Inspiring Tech Context | Diverse: Issues In Higher Education

Inspiring Tech Context |  Diverse: Issues In Higher Education

It would likely not make sense for someone to repeatedly run sprints, do agility drills, and hoist their body into another person for no reason. It isn’t until the context of football and the opportunities that participation in the sport entails that it would make sense for those students who choose to play to engage in it.

The context around football has been infused with value. There are clear models of success, scholarship opportunities to major universities, lucrative professional contracts, elevated social status, and the potential to dramatically change the economic conditions for themselves and their families in place. These are all aspects that add to the context around the motivation for participation in the sport.

The context of sports and entertainment stardom can inspire extreme levels of practice, perversion, and production on playing courts and fields. Context addresses the important “for what” question.

The meaning that context provides can make a critical difference in a tech educational curriculum like computer science. Coding programs like Python, JavaScript, or even critical subjects like Algebra are much less likely to have relevance to students if there is not a context-infused value attached to them.

Exposure to people who are operating at high levels of tech, their lifestyles, and their workplaces is critical for providing context to the content that students are learning. This context gives relevance to curriculum and study that might otherwise seem disconnected.

I believe that there is a need to intentionally build context around computer science education specifically. The utility of tech skillsets like competence in computer programming languages ​​is multidimensional as it is used to build websites and software applications that operate cellphones, thermostats, airplanes, elevators, video games, social media, and so much more. These items were all brought to us in large parts by computer scientists and engineers. This is all a part of the tech context. Pretty much everything runs on software nowadays.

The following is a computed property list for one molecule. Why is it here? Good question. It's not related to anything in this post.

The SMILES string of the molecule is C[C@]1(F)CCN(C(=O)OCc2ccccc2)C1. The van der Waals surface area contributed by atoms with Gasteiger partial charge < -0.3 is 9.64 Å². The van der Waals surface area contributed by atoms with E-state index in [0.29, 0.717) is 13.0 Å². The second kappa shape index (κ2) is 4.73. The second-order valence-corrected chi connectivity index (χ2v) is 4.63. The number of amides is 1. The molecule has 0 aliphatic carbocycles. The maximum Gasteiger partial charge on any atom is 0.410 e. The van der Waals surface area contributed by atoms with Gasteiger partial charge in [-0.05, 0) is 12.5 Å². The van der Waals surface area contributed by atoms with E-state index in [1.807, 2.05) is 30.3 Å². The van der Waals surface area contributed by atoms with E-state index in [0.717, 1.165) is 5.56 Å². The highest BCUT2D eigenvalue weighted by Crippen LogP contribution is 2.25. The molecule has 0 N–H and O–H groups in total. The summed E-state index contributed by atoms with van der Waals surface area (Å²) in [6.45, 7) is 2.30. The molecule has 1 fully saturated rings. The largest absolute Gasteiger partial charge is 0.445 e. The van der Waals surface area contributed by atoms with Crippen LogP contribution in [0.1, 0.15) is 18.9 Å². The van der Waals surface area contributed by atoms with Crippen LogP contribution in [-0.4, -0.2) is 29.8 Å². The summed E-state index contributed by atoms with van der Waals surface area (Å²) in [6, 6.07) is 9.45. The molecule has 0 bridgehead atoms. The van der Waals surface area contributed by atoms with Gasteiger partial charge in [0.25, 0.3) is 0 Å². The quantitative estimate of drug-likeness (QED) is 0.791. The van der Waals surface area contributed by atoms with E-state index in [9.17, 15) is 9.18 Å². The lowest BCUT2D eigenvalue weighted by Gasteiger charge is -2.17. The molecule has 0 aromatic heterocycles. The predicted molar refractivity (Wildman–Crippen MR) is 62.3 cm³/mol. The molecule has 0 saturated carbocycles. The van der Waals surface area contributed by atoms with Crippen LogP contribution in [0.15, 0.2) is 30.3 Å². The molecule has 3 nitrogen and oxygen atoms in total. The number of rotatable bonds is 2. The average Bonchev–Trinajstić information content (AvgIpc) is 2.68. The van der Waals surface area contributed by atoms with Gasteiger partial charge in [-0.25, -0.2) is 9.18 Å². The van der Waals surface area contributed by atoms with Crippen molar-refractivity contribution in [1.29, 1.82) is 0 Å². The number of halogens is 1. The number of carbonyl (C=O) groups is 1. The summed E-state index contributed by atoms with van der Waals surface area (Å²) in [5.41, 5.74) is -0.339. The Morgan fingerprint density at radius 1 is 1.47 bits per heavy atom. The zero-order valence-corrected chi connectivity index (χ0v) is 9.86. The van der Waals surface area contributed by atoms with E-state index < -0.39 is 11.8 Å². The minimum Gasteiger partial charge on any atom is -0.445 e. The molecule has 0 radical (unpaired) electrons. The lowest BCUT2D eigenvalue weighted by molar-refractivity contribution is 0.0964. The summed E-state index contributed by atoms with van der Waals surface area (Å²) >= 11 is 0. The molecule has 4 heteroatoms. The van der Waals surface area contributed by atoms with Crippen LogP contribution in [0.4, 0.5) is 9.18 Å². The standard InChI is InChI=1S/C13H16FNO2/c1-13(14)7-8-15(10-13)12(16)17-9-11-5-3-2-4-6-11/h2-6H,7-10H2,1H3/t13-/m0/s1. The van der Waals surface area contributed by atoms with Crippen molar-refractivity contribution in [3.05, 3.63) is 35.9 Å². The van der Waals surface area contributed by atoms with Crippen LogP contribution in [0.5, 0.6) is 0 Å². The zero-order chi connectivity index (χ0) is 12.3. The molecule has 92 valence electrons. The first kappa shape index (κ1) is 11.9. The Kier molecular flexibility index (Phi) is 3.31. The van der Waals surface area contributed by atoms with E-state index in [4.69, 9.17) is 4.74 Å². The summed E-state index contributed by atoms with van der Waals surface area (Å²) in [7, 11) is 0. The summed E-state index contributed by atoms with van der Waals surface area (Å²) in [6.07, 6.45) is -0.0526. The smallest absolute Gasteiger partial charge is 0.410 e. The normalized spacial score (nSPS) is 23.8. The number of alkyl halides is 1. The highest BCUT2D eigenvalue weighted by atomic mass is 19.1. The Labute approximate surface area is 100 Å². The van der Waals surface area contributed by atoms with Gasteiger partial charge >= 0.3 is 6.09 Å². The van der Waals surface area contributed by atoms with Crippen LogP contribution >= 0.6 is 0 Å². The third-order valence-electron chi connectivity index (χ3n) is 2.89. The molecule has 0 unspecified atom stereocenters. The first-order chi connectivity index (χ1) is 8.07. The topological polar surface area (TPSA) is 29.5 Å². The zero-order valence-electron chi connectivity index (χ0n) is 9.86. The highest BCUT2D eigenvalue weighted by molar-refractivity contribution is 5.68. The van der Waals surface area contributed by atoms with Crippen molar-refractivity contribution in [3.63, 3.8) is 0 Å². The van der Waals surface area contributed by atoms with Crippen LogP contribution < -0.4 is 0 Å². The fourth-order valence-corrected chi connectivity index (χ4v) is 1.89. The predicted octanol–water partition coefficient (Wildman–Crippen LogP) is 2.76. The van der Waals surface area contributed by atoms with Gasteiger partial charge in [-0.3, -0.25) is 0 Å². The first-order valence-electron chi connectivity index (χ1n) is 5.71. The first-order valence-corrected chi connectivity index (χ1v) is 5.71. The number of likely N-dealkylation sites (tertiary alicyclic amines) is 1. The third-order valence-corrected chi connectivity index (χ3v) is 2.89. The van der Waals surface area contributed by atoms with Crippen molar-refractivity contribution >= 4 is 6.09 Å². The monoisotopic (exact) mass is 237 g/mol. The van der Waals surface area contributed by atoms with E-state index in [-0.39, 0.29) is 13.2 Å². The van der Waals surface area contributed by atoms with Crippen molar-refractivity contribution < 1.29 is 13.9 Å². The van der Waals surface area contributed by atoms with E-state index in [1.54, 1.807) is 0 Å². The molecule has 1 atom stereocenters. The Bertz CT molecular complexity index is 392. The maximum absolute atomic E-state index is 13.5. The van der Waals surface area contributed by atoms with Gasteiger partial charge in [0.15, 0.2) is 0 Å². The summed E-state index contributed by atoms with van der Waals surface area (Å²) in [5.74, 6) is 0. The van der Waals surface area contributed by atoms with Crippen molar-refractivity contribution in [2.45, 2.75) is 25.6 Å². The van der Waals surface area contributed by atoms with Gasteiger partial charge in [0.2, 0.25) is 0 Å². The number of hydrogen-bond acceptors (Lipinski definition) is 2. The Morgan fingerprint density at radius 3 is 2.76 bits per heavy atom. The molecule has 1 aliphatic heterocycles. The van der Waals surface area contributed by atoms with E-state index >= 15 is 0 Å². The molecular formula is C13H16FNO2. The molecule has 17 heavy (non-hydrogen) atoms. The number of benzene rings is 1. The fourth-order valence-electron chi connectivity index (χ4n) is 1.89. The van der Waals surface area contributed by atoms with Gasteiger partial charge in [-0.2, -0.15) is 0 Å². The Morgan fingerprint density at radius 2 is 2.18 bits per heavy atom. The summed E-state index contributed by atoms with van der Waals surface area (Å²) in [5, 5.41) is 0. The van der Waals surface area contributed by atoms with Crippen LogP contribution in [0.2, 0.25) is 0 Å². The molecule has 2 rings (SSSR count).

Reinforcing the utility and versatility of educational content and where you can take it is a vital part of inspiring tech context. One of the definitions of context is “the set of circumstances or facts that surround a particular event, situation, etc.” The context of why accelerating in tech education is generally and computer science more specifically in South Florida, for example, where I am based is key.

There is an economic imperative here that accompanies the need to inspire tech context. This context includes understanding the industry standards and skillsets that will have an elevated level of marketplace demand and value for current students as they transition into the workforce in a South Florida that leads the nation in the growth of rent and housing prices and is among the perennial leaders in economic inequality.

Employer partners can be critical allies in inspiring tech contexts because they can provide real-time relevance to the curriculum and insight into the different dimensions and ways in which it can be applied. These partners are also critical because all industries, including tech, are constantly evolving and the preparation process for tech career pathways should constantly be retooled and updated to reflect the latest changes in economic conditions and in-demand skillsets.

Inspiring tech context requires going beyond the content and the classroom. It entails building infrastructures of opportunities that complement the curriculum, providing exposure that brings life to the content, and finding ways to dramatize the socioeconomic imperative of bringing individuals and communities into alignment with what is and will be a pivotal part of the economy.

Dr. Marcus Bright is a scholar and social impact facilitator.